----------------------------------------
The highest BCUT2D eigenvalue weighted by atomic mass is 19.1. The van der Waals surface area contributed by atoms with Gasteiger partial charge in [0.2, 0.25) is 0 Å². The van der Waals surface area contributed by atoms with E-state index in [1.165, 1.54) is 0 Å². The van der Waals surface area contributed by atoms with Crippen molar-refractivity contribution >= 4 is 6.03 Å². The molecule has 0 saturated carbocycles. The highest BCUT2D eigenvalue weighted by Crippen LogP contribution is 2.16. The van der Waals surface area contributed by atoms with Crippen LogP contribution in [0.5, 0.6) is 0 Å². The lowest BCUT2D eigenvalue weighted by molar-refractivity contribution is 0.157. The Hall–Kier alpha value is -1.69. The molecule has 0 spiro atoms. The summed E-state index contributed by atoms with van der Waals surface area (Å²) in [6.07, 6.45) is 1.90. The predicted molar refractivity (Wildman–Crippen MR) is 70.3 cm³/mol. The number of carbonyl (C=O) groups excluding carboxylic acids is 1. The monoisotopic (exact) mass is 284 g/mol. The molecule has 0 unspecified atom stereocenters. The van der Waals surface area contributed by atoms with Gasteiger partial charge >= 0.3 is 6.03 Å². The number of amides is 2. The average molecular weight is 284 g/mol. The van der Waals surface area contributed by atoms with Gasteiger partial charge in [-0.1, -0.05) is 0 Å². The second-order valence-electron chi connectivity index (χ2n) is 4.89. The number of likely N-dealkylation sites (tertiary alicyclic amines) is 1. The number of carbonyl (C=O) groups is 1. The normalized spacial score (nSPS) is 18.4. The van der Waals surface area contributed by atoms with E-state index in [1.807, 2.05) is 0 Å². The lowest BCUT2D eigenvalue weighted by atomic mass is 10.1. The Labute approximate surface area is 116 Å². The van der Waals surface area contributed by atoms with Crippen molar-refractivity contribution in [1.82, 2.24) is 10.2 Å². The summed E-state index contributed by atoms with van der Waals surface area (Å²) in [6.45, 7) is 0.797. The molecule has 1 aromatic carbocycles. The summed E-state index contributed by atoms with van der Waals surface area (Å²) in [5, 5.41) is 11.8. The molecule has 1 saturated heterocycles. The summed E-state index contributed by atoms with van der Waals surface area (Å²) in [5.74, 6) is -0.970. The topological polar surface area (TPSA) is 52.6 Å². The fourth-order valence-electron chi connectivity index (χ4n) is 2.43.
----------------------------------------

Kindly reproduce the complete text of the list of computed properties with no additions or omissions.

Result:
The highest BCUT2D eigenvalue weighted by atomic mass is 19.1. The van der Waals surface area contributed by atoms with Gasteiger partial charge in [0.2, 0.25) is 0 Å². The van der Waals surface area contributed by atoms with E-state index in [1.165, 1.54) is 0 Å². The van der Waals surface area contributed by atoms with Crippen molar-refractivity contribution >= 4 is 6.03 Å². The molecule has 0 saturated carbocycles. The highest BCUT2D eigenvalue weighted by Crippen LogP contribution is 2.16. The van der Waals surface area contributed by atoms with Crippen LogP contribution in [0.5, 0.6) is 0 Å². The lowest BCUT2D eigenvalue weighted by molar-refractivity contribution is 0.157. The Hall–Kier alpha value is -1.69. The molecule has 0 spiro atoms. The summed E-state index contributed by atoms with van der Waals surface area (Å²) in [6.07, 6.45) is 1.90. The predicted molar refractivity (Wildman–Crippen MR) is 70.3 cm³/mol. The number of carbonyl (C=O) groups excluding carboxylic acids is 1. The monoisotopic (exact) mass is 284 g/mol. The molecule has 0 unspecified atom stereocenters. The van der Waals surface area contributed by atoms with Gasteiger partial charge >= 0.3 is 6.03 Å². The number of amides is 2. The average molecular weight is 284 g/mol. The van der Waals surface area contributed by atoms with Gasteiger partial charge in [-0.1, -0.05) is 0 Å². The second-order valence-electron chi connectivity index (χ2n) is 4.89. The number of likely N-dealkylation sites (tertiary alicyclic amines) is 1. The number of carbonyl (C=O) groups is 1. The normalized spacial score (nSPS) is 18.4. The van der Waals surface area contributed by atoms with E-state index in [1.807, 2.05) is 0 Å². The lowest BCUT2D eigenvalue weighted by atomic mass is 10.1. The Labute approximate surface area is 116 Å². The van der Waals surface area contributed by atoms with Crippen molar-refractivity contribution in [1.82, 2.24) is 10.2 Å². The summed E-state index contributed by atoms with van der Waals surface area (Å²) in [6.45, 7) is 0.797. The molecule has 1 aromatic carbocycles. The summed E-state index contributed by atoms with van der Waals surface area (Å²) in [5, 5.41) is 11.8. The molecule has 1 saturated heterocycles. The summed E-state index contributed by atoms with van der Waals surface area (Å²) in [5.74, 6) is -0.970. The topological polar surface area (TPSA) is 52.6 Å². The fourth-order valence-electron chi connectivity index (χ4n) is 2.43.